Ketosis 101- An Evidenced Based Review By: Tony Bednarowski

Therefore, ketosis is a completely natural, healthy, metabolic state. It involves the body producing ketone bodies out of fat, and using it for energy in times when the body’s stored glycogen level (sugar) is low.

In addition to this highly misunderstood metabolic state’s ability to produce fast, healthy weight loss by forcing the body to burn body fat more efficiently; ketosis is now being looked at for several major health benefits, including its ability to reduce symptoms of Metabolic syndrome, Alzheimer’s disease, Parkinson’s disease and even seizures in children suffering from Epilepsy. (1, 2, 3, 4, 5)

So, again, although ketosis may be viewed by many health advocates as a highly unhealthy condition, in this piece I will unravel some of the misconception behind it along with how it may actually benefit you.

So…What is Ketosis?

Ketosis is a metabolic state in which fat provides nearly all of the fuel for the body’s energy demands due to its limited access to glucose or (blood sugar).

But Your Brain Needs Carbs Right?

Because of this evolutionary advantage that I outlined earlier it’s a common misconception that the brain cannot function without carbohydrates. While it’s true that glucose is the preferred fuel for the brain, that doesn’t mean we have to consume carbohydrates to get it.

When we are in a state of ketosis these ketone bodies are perfectly capable of crossing the blood-brain barrier to provide energy for the brain. Equally, our body also has the cunning ability to convert certain amino acids and fatty acids into glucose through a process called gluconeogenesis (gluco = sugar) (neo = new) (genesis = creation) supplying the brain with all the energy it needs to run efficiently.

Therefore, ketosis and gluconeogenesis are perfectly capable of fulfilling all of the brain’s energy demands.

Ketosis and Weight Loss

Ketogenic diets (below >50 grams of carbs per day) are extremely effective for losing weight and getting lean because you are essentially resetting the body’s enzymatic machinery to use fat as its primary fuel source in the absence of carbohydrates. (6)

This type of diet is a popular weight loss method that is well-supported by science. Numerous studies have found that ketogenic diets and being in a state of ketosis lead to greater weight loss, and more importantly more body fat reduction than all other forms of dieting. (7, 8)

In fact, one major randomized study reported more than two times more weight loss for people on a ketogenic diet, compared to those on low-fat, or calorie-restricted diets. (9)

What’s more, people tend to feel less hungry, stay fuller longer and have fewer cravings on a ketogenic diet, which is greatly attributed to being in the state of ketosis. For this reason, portion control or monitoring calories is an absolute non-issue on this type of diet. (10)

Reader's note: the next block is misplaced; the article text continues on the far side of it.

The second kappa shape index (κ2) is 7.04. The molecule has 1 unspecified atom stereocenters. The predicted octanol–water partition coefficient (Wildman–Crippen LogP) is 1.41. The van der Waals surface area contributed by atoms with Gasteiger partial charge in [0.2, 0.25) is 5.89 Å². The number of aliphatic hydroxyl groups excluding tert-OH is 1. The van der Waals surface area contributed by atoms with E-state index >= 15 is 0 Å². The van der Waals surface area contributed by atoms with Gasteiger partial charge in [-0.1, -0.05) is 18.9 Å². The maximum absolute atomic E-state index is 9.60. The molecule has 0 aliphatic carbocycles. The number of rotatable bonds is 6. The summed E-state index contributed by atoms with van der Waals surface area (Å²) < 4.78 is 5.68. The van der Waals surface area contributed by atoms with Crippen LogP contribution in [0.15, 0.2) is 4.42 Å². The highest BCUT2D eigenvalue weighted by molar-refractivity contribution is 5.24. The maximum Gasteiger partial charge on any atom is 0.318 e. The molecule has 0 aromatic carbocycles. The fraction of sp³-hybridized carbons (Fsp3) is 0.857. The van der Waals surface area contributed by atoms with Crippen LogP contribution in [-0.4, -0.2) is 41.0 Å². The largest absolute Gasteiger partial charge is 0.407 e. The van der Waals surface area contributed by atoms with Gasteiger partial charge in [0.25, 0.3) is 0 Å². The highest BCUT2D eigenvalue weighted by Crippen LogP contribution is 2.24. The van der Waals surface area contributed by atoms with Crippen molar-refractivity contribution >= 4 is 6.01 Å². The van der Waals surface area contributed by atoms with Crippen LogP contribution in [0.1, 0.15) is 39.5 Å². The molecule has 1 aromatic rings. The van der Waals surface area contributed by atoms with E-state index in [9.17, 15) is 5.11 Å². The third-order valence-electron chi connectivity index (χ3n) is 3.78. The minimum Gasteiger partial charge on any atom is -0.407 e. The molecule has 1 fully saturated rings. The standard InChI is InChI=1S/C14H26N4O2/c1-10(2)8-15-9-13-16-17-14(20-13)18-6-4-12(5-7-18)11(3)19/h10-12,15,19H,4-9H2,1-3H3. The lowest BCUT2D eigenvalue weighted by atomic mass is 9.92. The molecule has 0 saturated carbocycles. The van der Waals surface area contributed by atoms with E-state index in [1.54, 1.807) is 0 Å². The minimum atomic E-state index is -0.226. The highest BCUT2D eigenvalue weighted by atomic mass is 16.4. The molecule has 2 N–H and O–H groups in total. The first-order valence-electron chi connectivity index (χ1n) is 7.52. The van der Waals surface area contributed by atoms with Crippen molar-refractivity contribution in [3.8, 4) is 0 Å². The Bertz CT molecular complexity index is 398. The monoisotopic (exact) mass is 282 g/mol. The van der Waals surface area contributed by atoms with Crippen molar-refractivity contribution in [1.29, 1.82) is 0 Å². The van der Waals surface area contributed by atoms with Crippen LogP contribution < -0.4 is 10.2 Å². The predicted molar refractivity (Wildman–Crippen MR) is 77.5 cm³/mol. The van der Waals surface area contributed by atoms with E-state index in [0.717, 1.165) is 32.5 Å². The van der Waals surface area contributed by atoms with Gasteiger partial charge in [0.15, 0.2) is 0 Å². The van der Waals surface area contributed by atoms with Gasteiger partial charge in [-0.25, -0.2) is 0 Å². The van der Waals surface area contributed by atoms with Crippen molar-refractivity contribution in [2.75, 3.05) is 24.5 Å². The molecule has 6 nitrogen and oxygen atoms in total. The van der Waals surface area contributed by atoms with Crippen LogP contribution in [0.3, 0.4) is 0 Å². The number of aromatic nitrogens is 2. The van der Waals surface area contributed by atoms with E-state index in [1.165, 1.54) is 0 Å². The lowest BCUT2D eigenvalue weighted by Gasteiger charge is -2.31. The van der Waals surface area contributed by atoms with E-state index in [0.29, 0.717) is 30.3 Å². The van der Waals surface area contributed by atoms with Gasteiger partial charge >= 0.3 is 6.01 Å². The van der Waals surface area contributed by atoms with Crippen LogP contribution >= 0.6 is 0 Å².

Ketosis and Its Therapeutic Effect

Ketosis is now being looked into for its significant therapeutic effects. There are now being studies done on ketosis and ketogenic diets as a treatment for a wide variety of adverse health conditions including: Alzheimer’s disease, Cancer, Metabolic syndrome, Parkinson’s disease and Type II Diabetes (11)

Alzheimer’s disease – A ketogenic diet may prove beneficial for patients with Alzheimer’s disease. (12)

Alzheimer’s disease (AD) is characterized by early and region-specific declines in cerebral glucose metabolism. Ketone bodies are produced by the body during glucose deprivation and are metabolized by the brain. Studies found that elevated serum ketone bodies in AD patients resulted in significant differences in ADAS-Cog scores compared to the Placebo. (13)

Cancer – Some studies suggest that ketosis may aid in cancer therapy, possibly by helping to “starve” cancer cells of glucose. (14)

The therapeutic effect of ketosis for brain cancer management is due largely to the reduction of circulating glucose required for rapid tumor growth. Genes for ketone body metabolism prove useful for screening brain tumors that could be targeted with ketogenic diets. In preclinical studies ketosis was shown as a safe and effective therapy and considered as an alternative therapeutic option for malignant brain cancer. (15)

Metabolic syndrome – Ketogenic diets can improve all major symptoms of metabolic syndrome, including high triglycerides, excess belly fat, and elevated blood pressure. (16)

Being in a state of ketosis is viewed as a therapeutic strategy for weight loss, but, in addition, also improves glycemic control, insulin levels, triglyceride levels and HDL levels even in the absence of weight loss. (17)

Type II diabetes – Ketosis has been shown to improve insulin sensitivity by up to 75 percent, and some diabetics are able to reduce or even stop diabetes medication. (18)